Billy Lynn's Long Halftime Walk (Fountain)

Book Reviews
[An] inspired, blistering war novel…Though it covers only a few hours, the book is a gripping, eloquent provocation. Class, privilege, power, politics, sex, commerce and the life-or-death dynamics of battle all figure in Billy Lynn’s surreal game day experience.
Janet Maslin - New York Times

Brilliantly done...grand, intimate, and joyous.
New York Times Book Review

A masterful gut-punch of a debut novel.... Catch-22 is about to be updated for a new era. In his immortal classic, Heller was lampooning the military's attempt to bureaucratize the horror of World War II. In Fountain's razor-sharp, darkly comic novel—a worthy neighbor to Catch-22 on the bookshelf of war fiction—the focus has shifted from bureaucracy to publicity, reflecting corresponding shifts in our culture…There's hardly a false note, or even a slightly off-pitch one, in Fountain's sympathetic, damning and structurally ambitious novel.
Jeff Turrentine - Washington Post

Billy Lynn’s Long Halftime Walk is not merely good; it’s Pulitzer Prize-quality good.... A bracing, fearless and uproarious satire of how contemporary war is waged and sold to the American public.
San Francisco Chronicle

Fountain’s strength as a writer is that he not only can conjure up this all-too-realistic-sounding mob, but also the young believably innocent soul for our times, Specialist Billy Lynn. And from the first page I found myself rooting for him, often from the edge of my seat.
Minneapolis Star Tribune

While Fountain undoubtedly knows his Graham Greene and Paul Theroux, his excursions into foreign infernos have an innocence all their own. In between his nihilistic descriptions, a boyishness keeps peeking out, cracking one-liners and admiring the amazing if benighted scenery.
Cleveland Plain Dealer

[W]ickedly affecting…Billy Lynn has courted some Catch-22 comparisons, and they’re well-earned. Fountain is a whiz at lining up plausible inanities and gut-twisting truths for the Bravos to suffer through.
Philadelphia City Paper

Fountain’s excellent first novel follows a group of soldiers at a Dallas Cowboys game on Thanksgiving Day…Through the eyes of the titular soldier, Fountain creates a minutely observed portrait of a society with woefully misplaced priorities. [Fountain has] a pitch-perfect ear for American talk.
Malcolm Gladwell - The New Yorker

Ben Fountain combines blistering, beautiful language with razor-sharp insight…and has written a funny novel that provides skewering critiques of America’s obsession with sports, spectacle, and war.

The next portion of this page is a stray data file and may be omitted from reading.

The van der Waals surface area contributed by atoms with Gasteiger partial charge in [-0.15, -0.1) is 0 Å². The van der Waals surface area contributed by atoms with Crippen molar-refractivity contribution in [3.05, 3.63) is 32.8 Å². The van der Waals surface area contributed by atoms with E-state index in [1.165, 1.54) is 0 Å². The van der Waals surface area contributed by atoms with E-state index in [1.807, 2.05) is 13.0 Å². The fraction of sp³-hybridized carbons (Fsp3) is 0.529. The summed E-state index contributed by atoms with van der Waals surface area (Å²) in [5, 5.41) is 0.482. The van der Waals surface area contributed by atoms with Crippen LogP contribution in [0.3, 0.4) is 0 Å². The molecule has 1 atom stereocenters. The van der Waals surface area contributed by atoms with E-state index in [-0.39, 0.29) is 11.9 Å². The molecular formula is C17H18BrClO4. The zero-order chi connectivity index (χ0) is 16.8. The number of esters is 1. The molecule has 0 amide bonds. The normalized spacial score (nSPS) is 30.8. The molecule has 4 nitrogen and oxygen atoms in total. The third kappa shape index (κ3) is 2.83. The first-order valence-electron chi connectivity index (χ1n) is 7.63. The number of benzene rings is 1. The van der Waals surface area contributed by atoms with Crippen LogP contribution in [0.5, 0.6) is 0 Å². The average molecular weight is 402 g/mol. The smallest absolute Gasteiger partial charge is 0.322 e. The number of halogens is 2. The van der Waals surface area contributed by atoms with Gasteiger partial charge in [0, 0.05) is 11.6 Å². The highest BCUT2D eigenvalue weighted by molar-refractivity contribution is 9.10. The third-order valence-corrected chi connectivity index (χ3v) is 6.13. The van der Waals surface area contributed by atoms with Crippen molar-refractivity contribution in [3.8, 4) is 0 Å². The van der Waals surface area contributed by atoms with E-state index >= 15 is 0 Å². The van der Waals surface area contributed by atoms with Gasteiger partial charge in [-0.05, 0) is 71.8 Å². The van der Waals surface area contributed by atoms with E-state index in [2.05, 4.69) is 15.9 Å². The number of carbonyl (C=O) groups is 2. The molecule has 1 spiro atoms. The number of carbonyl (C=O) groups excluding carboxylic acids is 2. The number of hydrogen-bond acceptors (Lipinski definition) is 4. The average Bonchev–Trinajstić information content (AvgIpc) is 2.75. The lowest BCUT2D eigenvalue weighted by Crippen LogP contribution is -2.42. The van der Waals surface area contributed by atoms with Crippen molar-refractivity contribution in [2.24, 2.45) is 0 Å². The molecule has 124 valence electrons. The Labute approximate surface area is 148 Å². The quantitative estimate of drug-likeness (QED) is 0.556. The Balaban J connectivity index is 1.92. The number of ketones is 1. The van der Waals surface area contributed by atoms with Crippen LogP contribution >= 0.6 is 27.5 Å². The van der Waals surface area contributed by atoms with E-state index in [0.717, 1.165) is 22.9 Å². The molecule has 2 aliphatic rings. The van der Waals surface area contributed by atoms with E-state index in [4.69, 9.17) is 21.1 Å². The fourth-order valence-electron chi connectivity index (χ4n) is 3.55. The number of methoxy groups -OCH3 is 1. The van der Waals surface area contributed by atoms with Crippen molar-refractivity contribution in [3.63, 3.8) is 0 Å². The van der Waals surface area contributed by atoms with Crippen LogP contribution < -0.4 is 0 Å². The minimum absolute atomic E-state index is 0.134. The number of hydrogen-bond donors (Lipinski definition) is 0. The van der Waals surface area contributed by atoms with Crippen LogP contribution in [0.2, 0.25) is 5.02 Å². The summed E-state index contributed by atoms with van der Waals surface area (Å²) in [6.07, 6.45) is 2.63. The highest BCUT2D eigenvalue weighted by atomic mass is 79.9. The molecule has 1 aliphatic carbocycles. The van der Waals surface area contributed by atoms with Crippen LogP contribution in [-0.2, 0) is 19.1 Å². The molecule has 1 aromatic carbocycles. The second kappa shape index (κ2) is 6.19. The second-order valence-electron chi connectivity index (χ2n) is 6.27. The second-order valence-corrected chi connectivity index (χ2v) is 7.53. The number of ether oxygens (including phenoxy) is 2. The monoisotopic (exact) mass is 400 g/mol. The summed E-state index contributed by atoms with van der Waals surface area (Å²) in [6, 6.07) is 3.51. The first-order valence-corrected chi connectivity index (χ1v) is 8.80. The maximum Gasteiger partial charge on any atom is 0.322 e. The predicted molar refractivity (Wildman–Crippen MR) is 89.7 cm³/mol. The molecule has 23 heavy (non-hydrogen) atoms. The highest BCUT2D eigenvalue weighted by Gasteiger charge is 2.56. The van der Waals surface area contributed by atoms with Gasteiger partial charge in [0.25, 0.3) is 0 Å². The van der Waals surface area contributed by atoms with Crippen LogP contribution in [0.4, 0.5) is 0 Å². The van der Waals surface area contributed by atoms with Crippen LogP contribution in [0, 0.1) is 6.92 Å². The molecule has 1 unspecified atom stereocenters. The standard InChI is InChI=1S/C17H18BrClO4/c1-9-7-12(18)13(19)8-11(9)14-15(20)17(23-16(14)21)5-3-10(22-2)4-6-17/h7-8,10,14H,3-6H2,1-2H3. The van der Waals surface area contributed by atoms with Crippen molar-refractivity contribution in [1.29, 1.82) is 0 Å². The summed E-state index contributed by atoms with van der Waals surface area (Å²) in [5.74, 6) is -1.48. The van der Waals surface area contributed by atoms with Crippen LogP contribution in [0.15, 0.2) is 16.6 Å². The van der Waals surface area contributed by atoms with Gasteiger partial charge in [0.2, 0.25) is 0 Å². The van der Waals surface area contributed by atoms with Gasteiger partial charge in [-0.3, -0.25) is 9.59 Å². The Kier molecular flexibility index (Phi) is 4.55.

Huffington Post

A brilliantly conceived first novel... The irony, sorrow, anger and examples of cognitive dissonance that suffuse this novel make it one of the most moving and remarkable novels I’ve ever read.
Nancy Pearl - NPR, Morning Edition

Seething, brutally funny…[Fountain] leaves readers with a fully realized band of brothers.... Fountain’s readers will never look at an NFL Sunday, or at America, in quite the same way.
Sports Illustrated

Billy Lynn is a member of Bravo Company, which acquitted itself heroically in a deadly confrontation early in the Iraq War. An embedded reporter captured the battle on widely broadcast video. Now, on the last day of a victory tour, an insane PR event put on by the army, the company is at a Dallas Cowboys Thanksgiving football game. Native Texan Billy has been deeply affected by the death of squad leader Shroom, who gave him books to read and challenged him to think about what he was doing with his life. During a brief stop at home, Billy's sister urges him to refuse to return to Iraq. Billy also meets one of the fabled Cowboys cheerleaders, with whom he improbably forms an immediate and passionate connection, something that has opened a door to the possibility of a new, more hopeful life. But though Billy has had his eyes opened, in many ways he and his company are happier and feel more purposive as soldiers. Verdict: Employing intricate detail and feverish cinematography, Fountain's (Brief Encounters with Che Guevara: Stories) vividly written novel is an allegorical hero's journey, a descent into madness, and a mirror held up to this society's high-definition TV reality. Tragically unhinged, it also rings completely, hilariously true. —Jim Coan, SUNY at Oneonta
Library Journal

[T]he shell-shocked humor will likely conjure comparisons with Catch-22 and Slaughterhouse Five.... War is hell in this novel of inspired absurdity.
Kirkus Reviews

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